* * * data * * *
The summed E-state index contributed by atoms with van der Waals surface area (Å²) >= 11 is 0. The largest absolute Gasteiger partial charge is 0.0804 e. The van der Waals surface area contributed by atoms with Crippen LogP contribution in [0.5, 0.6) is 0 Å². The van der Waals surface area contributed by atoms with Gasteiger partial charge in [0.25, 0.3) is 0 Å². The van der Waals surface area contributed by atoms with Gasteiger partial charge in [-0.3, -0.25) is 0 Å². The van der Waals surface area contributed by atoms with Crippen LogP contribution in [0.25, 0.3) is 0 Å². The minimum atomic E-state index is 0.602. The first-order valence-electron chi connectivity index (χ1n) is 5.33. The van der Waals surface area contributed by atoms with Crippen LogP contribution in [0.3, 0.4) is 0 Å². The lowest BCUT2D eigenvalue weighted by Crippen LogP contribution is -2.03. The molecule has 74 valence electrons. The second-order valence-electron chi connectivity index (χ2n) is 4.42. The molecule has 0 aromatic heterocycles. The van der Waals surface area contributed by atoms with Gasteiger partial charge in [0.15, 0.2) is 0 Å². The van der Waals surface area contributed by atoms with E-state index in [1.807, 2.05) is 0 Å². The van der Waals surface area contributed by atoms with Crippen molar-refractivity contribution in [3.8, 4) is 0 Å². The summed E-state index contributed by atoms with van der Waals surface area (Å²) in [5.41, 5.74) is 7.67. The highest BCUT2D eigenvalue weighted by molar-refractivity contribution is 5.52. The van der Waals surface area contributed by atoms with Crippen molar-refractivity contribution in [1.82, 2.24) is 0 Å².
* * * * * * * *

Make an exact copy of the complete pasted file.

The summed E-state index contributed by atoms with van der Waals surface area (Å²) >= 11 is 0. The largest absolute Gasteiger partial charge is 0.0804 e. The van der Waals surface area contributed by atoms with Crippen LogP contribution in [0.5, 0.6) is 0 Å². The van der Waals surface area contributed by atoms with Gasteiger partial charge in [0.25, 0.3) is 0 Å². The van der Waals surface area contributed by atoms with Gasteiger partial charge in [-0.3, -0.25) is 0 Å². The van der Waals surface area contributed by atoms with Crippen LogP contribution in [0.25, 0.3) is 0 Å². The minimum atomic E-state index is 0.602. The first-order valence-electron chi connectivity index (χ1n) is 5.33. The van der Waals surface area contributed by atoms with Crippen LogP contribution in [0.3, 0.4) is 0 Å². The lowest BCUT2D eigenvalue weighted by Crippen LogP contribution is -2.03. The molecule has 74 valence electrons. The second-order valence-electron chi connectivity index (χ2n) is 4.42. The molecule has 0 aromatic heterocycles. The van der Waals surface area contributed by atoms with Gasteiger partial charge in [0.15, 0.2) is 0 Å². The van der Waals surface area contributed by atoms with E-state index in [1.807, 2.05) is 0 Å². The van der Waals surface area contributed by atoms with Crippen molar-refractivity contribution in [3.8, 4) is 0 Å². The summed E-state index contributed by atoms with van der Waals surface area (Å²) in [5.41, 5.74) is 7.67. The highest BCUT2D eigenvalue weighted by molar-refractivity contribution is 5.52. The van der Waals surface area contributed by atoms with Crippen molar-refractivity contribution in [1.82, 2.24) is 0 Å².